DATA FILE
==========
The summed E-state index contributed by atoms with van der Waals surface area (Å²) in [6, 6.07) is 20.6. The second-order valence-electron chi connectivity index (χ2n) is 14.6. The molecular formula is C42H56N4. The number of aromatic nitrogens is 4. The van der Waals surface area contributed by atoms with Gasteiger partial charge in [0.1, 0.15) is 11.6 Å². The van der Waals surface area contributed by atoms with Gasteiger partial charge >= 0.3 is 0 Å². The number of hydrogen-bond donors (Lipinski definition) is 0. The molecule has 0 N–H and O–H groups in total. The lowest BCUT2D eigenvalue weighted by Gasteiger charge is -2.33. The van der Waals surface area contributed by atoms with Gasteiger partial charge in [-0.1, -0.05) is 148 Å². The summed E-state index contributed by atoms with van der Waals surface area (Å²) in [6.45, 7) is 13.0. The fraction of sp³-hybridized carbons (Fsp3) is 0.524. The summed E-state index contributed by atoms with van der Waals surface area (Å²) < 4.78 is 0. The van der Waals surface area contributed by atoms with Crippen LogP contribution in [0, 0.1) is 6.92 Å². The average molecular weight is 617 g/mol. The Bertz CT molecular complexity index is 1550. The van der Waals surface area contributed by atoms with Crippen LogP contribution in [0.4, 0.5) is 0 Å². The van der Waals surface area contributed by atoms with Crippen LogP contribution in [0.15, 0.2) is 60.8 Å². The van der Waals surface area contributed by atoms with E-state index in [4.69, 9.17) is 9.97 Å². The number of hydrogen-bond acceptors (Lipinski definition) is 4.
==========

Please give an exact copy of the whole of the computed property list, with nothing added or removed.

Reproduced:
The summed E-state index contributed by atoms with van der Waals surface area (Å²) in [6, 6.07) is 20.6. The second-order valence-electron chi connectivity index (χ2n) is 14.6. The molecular formula is C42H56N4. The number of aromatic nitrogens is 4. The van der Waals surface area contributed by atoms with Gasteiger partial charge in [0.1, 0.15) is 11.6 Å². The van der Waals surface area contributed by atoms with Gasteiger partial charge >= 0.3 is 0 Å². The number of hydrogen-bond donors (Lipinski definition) is 0. The molecule has 0 N–H and O–H groups in total. The lowest BCUT2D eigenvalue weighted by Gasteiger charge is -2.33. The van der Waals surface area contributed by atoms with Gasteiger partial charge in [-0.1, -0.05) is 148 Å². The summed E-state index contributed by atoms with van der Waals surface area (Å²) in [6.45, 7) is 13.0. The fraction of sp³-hybridized carbons (Fsp3) is 0.524. The summed E-state index contributed by atoms with van der Waals surface area (Å²) < 4.78 is 0. The van der Waals surface area contributed by atoms with Crippen LogP contribution in [0, 0.1) is 6.92 Å². The average molecular weight is 617 g/mol. The Bertz CT molecular complexity index is 1550. The van der Waals surface area contributed by atoms with Crippen LogP contribution in [0.4, 0.5) is 0 Å². The van der Waals surface area contributed by atoms with Crippen LogP contribution in [0.15, 0.2) is 60.8 Å². The van der Waals surface area contributed by atoms with E-state index in [4.69, 9.17) is 9.97 Å². The number of hydrogen-bond acceptors (Lipinski definition) is 4.